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IMAGES FROM THE BLOG


Monday, January 31, 2005


Believe it or not, this one also began with the bathroom door. I discovered the 'perspective' button in P.S. and started to stretch it out and I had the idea of taking the white edge of the door and stretching it and cutting it up and turning it into a two lane blacktop. But as I was doing that, I turned it on its side.

Hmm, what would go with that? How about some sky, and some buildings, but lets reverse blend the colors with the sky and then throw in some water.. talk about variations on a theme...

I have developed a new way of working with these types of compilations, which is to do them quickly in low resolution, just quickly pasting and manipulating things without thinking too much and then seeing where the process goes.  There is a sense of flow to the composition that way - and if I do stumble on something worth pursuing, then I go back and recreate it in a printable version.  So a lot of these are almost like sketches, or studies that might wind up in finished pieces later...


More Doors

8:30:25 PM    


White Door Handle

7:22:04 PM    

Dave,
Not sure where you're going with all this digital stuff but I like the old black and white shots better. Maybe it's just me but it feels as if you're trying to be trendy? Or is it that right now you're just bored with black and white? You have shown us a lot of the montages but haven't really explained why you got into them or did I miss that somehow?

Regards,
A Fan

The start of the montages - began with wanting to be able to do what I called variations. To keep certain things the same, like in a Nero Wolfe novel or a sonnet where there is a form but the substance or the plot changes. But there was something more at work and I would call it the expression of ego. The photograph, at least it seems to me, when it is done well subsumes the ego of the photographer. I know that you will say that the photographer makes all sorts of choices, which is true, about how and what to capture - but it is still very much based on what is there before you. And for me, it is about trying to show what interests me in a scene. It is, and I've said this before, not like writing music, poetry or painting where you are only limited by your imagination or lack of same. The montage is a mixture of the somewhat objective nature of the photograph and the artists invention. I would say that given the power of digital manipulation, the montage is closer to painting than photography.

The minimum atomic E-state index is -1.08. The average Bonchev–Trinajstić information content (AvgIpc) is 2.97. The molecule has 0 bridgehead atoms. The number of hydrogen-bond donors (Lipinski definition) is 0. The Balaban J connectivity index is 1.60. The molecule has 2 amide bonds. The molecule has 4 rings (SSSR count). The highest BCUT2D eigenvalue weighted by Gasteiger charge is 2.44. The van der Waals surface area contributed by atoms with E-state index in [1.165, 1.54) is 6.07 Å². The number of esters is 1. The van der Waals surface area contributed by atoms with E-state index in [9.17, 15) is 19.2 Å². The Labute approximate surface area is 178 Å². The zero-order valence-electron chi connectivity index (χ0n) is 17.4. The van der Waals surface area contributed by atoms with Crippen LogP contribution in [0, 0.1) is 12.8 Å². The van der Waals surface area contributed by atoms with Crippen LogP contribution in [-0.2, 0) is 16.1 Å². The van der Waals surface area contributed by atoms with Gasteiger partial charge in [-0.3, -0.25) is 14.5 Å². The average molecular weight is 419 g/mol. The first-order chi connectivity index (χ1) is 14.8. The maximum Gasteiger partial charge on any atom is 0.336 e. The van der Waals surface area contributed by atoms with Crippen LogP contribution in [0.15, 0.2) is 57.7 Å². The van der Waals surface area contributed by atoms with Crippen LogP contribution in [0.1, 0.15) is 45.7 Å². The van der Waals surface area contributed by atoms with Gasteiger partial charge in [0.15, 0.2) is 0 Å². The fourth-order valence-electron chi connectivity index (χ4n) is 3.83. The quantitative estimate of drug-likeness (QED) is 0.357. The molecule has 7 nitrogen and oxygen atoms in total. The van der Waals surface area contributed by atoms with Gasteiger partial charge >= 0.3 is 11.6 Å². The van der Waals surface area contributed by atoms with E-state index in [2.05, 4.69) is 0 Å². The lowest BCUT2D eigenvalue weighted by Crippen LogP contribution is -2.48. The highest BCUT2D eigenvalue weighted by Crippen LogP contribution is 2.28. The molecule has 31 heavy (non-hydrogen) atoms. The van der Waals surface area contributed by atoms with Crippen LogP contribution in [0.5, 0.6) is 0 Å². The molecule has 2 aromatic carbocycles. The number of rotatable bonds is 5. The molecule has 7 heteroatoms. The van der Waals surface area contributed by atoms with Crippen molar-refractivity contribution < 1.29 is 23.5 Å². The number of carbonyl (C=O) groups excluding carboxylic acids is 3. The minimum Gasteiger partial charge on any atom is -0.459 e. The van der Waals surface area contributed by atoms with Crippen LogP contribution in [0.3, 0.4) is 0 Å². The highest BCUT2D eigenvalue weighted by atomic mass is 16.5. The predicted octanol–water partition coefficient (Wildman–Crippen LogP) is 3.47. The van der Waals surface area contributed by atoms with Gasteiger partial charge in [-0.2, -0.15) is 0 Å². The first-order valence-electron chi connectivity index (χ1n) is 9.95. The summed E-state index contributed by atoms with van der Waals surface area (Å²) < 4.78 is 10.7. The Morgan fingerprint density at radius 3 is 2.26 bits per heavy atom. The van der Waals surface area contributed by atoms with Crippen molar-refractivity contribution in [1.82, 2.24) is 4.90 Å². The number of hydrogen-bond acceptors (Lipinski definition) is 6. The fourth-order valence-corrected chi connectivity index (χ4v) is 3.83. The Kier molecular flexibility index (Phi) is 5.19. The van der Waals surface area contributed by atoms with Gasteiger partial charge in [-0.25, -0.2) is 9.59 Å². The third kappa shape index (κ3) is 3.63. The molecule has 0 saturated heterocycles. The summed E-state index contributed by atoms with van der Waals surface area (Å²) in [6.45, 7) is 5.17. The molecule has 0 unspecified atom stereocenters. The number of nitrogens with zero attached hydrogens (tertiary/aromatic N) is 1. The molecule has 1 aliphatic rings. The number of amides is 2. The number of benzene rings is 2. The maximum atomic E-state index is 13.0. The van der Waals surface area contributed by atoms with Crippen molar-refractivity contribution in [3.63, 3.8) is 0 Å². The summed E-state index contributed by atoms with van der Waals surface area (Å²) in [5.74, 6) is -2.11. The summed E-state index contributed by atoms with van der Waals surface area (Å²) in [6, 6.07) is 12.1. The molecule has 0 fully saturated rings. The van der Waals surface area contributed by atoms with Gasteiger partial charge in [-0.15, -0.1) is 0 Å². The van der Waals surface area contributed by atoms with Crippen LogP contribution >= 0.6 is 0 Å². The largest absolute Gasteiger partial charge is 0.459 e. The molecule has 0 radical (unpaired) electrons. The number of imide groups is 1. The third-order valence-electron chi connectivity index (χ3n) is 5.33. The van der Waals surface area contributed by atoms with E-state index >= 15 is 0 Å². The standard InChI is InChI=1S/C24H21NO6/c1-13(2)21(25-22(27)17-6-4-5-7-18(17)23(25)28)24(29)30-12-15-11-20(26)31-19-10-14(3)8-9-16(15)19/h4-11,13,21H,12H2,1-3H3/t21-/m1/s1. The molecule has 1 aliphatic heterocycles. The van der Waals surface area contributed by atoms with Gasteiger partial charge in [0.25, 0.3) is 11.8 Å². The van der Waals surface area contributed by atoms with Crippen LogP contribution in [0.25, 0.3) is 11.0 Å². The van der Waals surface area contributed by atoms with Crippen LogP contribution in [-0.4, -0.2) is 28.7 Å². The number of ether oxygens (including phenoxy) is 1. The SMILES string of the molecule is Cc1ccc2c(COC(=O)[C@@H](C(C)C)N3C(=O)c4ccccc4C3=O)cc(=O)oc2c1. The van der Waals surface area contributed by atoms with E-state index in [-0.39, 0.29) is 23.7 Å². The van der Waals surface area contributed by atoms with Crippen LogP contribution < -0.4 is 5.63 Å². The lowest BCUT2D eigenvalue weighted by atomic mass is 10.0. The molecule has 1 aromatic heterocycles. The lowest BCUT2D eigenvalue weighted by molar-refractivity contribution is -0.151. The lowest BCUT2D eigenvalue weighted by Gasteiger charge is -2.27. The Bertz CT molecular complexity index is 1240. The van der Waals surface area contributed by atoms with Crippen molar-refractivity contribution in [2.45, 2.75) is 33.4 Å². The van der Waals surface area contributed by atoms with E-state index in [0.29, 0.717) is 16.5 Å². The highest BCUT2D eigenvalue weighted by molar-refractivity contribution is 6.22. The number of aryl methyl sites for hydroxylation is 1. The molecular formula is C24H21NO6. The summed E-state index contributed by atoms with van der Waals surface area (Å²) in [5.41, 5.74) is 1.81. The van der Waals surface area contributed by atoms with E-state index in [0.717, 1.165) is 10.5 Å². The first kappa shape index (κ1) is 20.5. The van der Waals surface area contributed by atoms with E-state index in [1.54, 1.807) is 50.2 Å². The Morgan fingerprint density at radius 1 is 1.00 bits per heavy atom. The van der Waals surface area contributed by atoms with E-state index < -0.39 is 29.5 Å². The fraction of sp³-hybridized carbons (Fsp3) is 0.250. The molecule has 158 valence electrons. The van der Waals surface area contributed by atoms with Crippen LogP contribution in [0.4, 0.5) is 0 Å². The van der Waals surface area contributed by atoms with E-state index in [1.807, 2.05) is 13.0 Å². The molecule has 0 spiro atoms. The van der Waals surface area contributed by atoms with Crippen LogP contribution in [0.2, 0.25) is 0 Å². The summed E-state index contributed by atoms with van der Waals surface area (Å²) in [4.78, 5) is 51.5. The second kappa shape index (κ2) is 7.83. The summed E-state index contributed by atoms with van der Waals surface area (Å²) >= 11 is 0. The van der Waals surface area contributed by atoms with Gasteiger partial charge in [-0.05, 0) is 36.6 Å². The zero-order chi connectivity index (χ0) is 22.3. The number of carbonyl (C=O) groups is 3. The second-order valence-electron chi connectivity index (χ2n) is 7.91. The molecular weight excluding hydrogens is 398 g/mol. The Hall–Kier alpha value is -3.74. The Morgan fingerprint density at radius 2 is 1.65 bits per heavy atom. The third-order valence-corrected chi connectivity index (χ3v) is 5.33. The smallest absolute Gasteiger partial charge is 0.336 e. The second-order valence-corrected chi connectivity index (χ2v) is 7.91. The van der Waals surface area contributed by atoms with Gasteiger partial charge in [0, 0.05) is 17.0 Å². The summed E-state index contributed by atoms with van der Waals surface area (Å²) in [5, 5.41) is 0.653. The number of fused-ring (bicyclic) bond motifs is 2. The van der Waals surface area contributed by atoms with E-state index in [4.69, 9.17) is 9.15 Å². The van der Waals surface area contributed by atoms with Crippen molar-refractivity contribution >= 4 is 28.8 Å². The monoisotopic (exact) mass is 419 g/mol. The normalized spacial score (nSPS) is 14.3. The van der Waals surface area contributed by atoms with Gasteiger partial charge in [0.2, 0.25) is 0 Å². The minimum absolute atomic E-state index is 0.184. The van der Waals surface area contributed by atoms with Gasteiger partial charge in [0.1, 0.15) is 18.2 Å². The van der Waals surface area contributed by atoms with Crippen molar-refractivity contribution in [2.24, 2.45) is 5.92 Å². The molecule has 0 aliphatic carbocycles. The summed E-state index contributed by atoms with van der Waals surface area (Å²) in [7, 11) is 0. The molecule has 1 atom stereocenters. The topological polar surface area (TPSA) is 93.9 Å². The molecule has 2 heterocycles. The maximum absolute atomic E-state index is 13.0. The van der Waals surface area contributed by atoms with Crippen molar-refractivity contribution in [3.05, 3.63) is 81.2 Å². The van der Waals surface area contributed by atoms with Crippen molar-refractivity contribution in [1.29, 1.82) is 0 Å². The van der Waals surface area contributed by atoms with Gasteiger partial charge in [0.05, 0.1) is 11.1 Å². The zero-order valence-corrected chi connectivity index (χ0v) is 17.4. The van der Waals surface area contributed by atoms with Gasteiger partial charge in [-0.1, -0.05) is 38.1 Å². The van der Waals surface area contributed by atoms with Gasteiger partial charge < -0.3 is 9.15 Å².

I began walking around looking for things to put into the montages. Here are some items from the first one: Curb.

Here's another one: Divider, Central Park




Three Things


10:12:55 AM